Angie Evans: Even before I officially heard a song by Angie Evans, I was sold. Why? Angie has a sticker that says “I love ice cream, trees, orgasms, Angie Evans, hugs, & feminism.” At the festival, I was one of the few who didn’t know who Angie Evans was. For those unfamiliar with Angie, she’s a queer musician who embraces the butch look, and wears it extremely well. Most of the women-loving-women in the audience were totally taken with her, and when Angie said anything that could be construed in a sexual manner, oh believe me, it was taken that way. Angie is an unapologetic feminist (check out the hot tats! WIN!) and combines her liberal political leaning into music that leans toward jazzy, which is an unusual medium in my experience. For the show, as she was solo-ing it, her music all went from jazzy to full on acoustic style, and she rocked it. Her songs ranged from love songs to songs with feminist calls to action.
If you haven’t heard of Angie, I suggest you take some time to check out her music. Just do it. Don’t worry, this blog entry will still be here when you get back.
Oh yeah. And she signed my sticker. I’m totally sold on Angie Evans.
by Lyn Jenson
The Blade Magazine
Angie Evans is currently scaling a couple of career peaks--one is her return to the Long Beach Pride Festival in May and the other is the release of her first CD, Cycle of Fruit. Although the gay community may wonder about the “fruit,” the title track’s lyrics proclaim, “let your love drip down” like fruit. “It’s me or others metaphorically as fruit,” Evans says. “You are the fruit, giving sweetness.”
“I don’t even say he or she,” she adds. “But I never hold back... being part of my community,” by which she means the GLBT community.
While the title track’s lyrics are personal, Evans also points to the significance of another top cut, “My Politic,” one of the CD’s more political songs. She doesn’t hold back on this song--either in terms of language or politics--while combining feminist and gay statements, even mentioning the Stonewall riots.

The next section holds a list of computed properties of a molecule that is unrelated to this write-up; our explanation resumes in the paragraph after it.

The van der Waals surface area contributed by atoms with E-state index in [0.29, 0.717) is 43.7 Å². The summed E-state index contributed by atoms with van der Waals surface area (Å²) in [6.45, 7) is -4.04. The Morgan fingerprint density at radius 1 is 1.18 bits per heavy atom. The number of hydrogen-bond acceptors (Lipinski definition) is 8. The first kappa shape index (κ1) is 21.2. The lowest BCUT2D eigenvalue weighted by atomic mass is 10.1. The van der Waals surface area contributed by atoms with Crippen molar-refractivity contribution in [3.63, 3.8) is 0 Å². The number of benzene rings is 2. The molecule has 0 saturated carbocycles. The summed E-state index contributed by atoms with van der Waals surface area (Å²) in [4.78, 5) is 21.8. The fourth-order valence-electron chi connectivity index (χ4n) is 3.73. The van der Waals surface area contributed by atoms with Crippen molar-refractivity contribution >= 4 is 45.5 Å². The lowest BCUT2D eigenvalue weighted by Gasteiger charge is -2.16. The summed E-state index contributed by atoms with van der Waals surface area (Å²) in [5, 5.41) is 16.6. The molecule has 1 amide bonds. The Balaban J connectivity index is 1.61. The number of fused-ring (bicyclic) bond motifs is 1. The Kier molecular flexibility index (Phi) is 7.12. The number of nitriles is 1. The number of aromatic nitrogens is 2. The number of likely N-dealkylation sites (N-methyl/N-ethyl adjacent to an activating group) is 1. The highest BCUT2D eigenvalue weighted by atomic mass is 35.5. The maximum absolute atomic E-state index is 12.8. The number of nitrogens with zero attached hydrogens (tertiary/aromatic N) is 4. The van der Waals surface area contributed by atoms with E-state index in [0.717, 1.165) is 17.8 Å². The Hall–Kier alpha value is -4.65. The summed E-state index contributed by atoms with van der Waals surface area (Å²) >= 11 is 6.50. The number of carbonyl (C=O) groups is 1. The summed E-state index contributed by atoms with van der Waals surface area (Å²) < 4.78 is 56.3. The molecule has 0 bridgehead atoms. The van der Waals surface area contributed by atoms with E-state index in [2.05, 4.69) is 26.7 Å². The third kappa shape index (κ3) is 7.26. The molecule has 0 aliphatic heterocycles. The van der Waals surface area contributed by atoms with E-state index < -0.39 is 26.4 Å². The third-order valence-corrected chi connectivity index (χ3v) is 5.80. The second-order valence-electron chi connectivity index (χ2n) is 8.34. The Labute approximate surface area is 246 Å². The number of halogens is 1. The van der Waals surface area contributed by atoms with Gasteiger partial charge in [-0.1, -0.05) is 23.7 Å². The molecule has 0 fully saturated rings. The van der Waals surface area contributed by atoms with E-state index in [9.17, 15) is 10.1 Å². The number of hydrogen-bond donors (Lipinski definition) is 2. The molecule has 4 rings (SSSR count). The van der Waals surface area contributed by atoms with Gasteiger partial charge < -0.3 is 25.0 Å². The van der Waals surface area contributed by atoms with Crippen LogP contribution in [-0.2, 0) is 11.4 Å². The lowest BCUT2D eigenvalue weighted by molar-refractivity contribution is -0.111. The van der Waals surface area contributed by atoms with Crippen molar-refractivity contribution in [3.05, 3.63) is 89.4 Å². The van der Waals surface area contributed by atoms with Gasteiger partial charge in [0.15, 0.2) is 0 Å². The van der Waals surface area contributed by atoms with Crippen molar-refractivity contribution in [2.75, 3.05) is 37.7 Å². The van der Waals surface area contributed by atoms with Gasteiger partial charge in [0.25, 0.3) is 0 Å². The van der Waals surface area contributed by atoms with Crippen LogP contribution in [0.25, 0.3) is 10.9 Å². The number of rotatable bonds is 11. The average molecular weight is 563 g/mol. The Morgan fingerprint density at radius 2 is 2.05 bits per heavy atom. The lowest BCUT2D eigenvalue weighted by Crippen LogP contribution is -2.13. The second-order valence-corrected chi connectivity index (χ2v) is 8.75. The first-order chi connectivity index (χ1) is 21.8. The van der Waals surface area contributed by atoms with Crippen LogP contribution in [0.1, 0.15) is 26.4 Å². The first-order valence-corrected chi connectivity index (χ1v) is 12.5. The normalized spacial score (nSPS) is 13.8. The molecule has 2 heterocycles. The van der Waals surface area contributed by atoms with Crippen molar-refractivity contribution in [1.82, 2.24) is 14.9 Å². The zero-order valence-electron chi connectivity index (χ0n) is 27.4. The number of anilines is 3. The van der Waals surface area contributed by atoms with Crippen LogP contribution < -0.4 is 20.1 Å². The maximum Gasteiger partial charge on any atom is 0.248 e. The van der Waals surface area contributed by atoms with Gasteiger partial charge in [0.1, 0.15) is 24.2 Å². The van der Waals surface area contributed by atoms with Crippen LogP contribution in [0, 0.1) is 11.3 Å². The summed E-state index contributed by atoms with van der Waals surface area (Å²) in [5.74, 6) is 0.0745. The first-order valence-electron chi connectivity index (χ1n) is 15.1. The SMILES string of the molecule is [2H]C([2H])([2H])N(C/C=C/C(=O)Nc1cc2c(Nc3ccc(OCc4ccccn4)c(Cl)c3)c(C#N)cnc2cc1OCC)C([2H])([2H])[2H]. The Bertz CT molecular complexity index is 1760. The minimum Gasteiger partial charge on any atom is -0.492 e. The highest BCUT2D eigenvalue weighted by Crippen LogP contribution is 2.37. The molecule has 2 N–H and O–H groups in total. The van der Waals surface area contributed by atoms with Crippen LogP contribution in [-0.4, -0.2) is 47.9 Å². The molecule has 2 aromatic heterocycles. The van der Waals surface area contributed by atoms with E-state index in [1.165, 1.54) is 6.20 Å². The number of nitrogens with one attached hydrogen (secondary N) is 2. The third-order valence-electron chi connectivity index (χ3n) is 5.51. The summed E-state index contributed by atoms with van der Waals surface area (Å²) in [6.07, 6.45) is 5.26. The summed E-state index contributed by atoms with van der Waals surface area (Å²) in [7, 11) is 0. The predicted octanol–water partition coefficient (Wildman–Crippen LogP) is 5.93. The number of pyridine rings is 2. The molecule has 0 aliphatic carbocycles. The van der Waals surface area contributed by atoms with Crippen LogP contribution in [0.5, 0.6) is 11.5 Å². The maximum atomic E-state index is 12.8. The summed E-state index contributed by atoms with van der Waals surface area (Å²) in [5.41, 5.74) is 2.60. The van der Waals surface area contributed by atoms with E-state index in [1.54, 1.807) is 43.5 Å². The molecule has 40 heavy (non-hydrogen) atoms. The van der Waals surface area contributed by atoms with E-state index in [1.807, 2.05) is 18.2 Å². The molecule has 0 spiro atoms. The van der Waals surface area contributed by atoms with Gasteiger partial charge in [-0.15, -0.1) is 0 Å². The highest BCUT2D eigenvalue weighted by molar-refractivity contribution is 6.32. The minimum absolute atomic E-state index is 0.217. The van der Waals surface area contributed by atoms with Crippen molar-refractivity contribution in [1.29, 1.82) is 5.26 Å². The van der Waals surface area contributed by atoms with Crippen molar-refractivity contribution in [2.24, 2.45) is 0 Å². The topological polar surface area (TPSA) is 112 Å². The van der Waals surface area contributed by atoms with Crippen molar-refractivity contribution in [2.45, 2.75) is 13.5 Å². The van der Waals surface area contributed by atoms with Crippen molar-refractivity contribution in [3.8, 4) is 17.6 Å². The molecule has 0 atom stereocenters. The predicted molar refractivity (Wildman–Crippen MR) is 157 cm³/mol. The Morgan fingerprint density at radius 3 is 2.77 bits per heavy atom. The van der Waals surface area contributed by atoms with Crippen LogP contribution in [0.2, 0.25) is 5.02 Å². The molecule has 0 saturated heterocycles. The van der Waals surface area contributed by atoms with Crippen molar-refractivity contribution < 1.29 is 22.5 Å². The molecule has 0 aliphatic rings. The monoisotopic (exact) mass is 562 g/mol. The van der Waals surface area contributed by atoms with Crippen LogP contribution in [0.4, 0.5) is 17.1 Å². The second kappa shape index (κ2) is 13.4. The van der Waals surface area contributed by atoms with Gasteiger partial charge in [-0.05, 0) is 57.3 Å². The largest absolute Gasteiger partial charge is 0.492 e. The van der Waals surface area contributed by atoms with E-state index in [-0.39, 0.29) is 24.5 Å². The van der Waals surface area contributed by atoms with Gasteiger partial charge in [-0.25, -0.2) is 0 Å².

Evans’ music may be described as Lilith Fair meets Jack Kerouac. She’s a female vocalist who plays guitar, but her style is more jazz hipster than the standard-issue women’s artist some first-time listeners may be expecting. As a teenager in the nineties, she wrote poetry, played guitar, and listened to women artists--Sheryl Crow, Jewel, Shawn Colvin. Then she started singing. Later she went through what she calls a “hip hop stage,” a time of Prince, Stevie Wonder, and Erykah Badu. Evans’ MySpace site lists still more influences including Ella Fitzgerald, Nina Simone--and sex, too.
For Cycle of Fruit, Evans hooked up with a gay-friendly independent label, Freedom Tribe, based in Tempe, Arizona. In contrast to her earlier solo acoustic EPs and demos, Cycle features her four-piece backing band. Her debut CD is now available from the indy store Fingerprintz in Long Beach, or try Barnes & Noble, especially the Buena Park store. It can also be purchased at Evans’ Web site or downloaded at iTunes.
As for live shows, Evans will play the Long Beach Lesbian and Gay Pride Celebration--which is, along with many other things, a music festival--on May 14. Her slot is 4 p.m. on the Coffeehouse stage, but she wonders why the festival’s main stage doesn’t feature more “queer” (her term) artists. “They should be more focused on queer artists,” she asserts. “Our organizations have ability as queers to use the fest as an outlet to support queer artists.”
Visit www.angieevans.com to arrange for a booking, purchase a CD, or for more information.
by Heather Corcoran
Imagine a four-car accident with drivers Joni Mitchell, Ani Difranco, Erika Bahdu and Ella Fitzgerald. If only one person survived this crash, it would be singer/songwriter, Angie Evans. Possessing a certain trait from each of these legendary women, the music that flows from Angie would only be best described as a collision of funk, jazz, soul and a little bit of folk all wrapped up in a long winding road of poetry. She posesses a certain strength that she lets unfold in her music. Her songs are powerful, passionate and honest, it's an unstoppable clockwork of intensity and attitude. Definitely an artist to keep your eyes on, ther's no doubt she won't be putting the brakes on her music anytime soon. Funky, captivating, edgy music that will make you fall over. Twice".
by Se Reed
Some might call it "pluck." Others, "sheer determination." Angie Evans sees it as completely normal. What Evans, a local singer-songwriter, does is play. A lot. All over the place.
It has been a speedy chain of events for Evans. She first picked up the guitar at 17, seeking accompaniment to the self described "high school angst poetry" she began to write. She wrote her first song at age 18 and started to play for her friends. At age 21, she put her first five-song demo together and promptly started playing the Long Beach circuit.
Evans, now 23, plays almost every week, in a variety of venues across the city, everything from one owoman acoustic shows in coffeehouses to club stages with full band. She was runner up in a B.B. Kings blues/neo soul competition and has recently expanded her playing radius to encompass the San Fernando Valley down to San Diego.
With strong flyering tendancies and a heavy internet presence on the networking site Myspace- she makes healthy use of the site's "event invitation" feature - Evans has developed a substantial fan base, selling CDs across the states. She tries to keep her venues diverse, like her fans, and like her music.